The Electronic Frontier Foundation (EFF) on Tuesday filed a class action lawsuit against US telecom service provider, AT&T, for selling customer location data to third parties without consent. The lawsuit, filed on behalf of AT&T customers in California, seeks to stop the telecom giant and two data location aggregators, LocationSmart and Zumigo, from allowing third-parties to access the real-time locations of customers without authorization.

The action comes after an investigation by Motherboard earlier this year revealed that the real-time location data of any cellphone user in the state could be bought for just $300 by anyone, including bounty hunters, car dealerships, landlords, and even stalkers. According to EFF, “AT&T and data aggregators have systematically violated the location privacy rights of tens of millions of AT&T customers. Consumers must stand up to protect their privacy and shut down this illegal market. That’s why we filed this lawsuit today”.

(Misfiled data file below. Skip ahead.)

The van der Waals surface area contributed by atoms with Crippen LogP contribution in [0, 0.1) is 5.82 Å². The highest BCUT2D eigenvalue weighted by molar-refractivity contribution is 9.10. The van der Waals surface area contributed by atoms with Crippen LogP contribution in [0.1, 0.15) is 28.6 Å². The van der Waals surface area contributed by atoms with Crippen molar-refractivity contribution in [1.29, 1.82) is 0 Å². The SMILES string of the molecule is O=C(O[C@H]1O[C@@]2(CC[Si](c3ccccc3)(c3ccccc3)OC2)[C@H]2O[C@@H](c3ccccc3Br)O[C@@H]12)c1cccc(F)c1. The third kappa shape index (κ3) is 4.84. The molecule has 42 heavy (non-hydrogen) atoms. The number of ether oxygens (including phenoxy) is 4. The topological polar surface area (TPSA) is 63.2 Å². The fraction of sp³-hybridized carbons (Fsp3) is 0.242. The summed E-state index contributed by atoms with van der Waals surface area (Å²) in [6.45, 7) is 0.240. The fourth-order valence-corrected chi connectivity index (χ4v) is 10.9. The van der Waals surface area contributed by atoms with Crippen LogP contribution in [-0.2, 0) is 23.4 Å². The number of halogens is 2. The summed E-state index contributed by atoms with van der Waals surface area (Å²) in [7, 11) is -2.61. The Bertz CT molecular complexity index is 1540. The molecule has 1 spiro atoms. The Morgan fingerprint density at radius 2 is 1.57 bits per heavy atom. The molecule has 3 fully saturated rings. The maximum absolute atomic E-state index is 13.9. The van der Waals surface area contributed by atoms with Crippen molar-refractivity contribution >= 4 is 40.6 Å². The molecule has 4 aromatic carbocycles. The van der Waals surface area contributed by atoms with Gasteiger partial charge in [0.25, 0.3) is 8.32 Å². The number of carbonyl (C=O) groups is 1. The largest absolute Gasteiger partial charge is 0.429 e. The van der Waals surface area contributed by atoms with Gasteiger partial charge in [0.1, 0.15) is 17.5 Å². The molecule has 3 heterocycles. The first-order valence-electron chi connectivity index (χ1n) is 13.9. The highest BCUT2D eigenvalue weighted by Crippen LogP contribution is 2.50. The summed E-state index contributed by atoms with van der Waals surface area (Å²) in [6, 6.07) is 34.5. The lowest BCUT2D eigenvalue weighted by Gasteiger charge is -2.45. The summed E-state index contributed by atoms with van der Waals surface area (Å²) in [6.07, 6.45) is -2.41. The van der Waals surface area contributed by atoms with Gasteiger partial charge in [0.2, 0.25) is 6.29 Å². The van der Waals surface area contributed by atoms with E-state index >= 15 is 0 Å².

The lawsuit alleges that by allowing third-parties access to what should be secure data of private citizens, AT&T violated the US Federal Communications Act and engaged in deceptive practices under California’s unfair competition law. According to Pierce Bainbridge, the law-firm representing EFF, “To sell this information without any notification to users is deceptive, extraordinarily invasive of their privacy, and illegal”.

The lawsuit, filed in the U.S. District Court of the Northern District of California, seeks monetary damages and an injunction against all three accused parties, including AT&T, LocationSmart and Zumigo. In a press release on Tuesday, the EFF said that the injunction would not only prohibit AT&T from selling any further customer location data in the future, but also ensure that any location data already sold is either returned to AT&T or destroyed.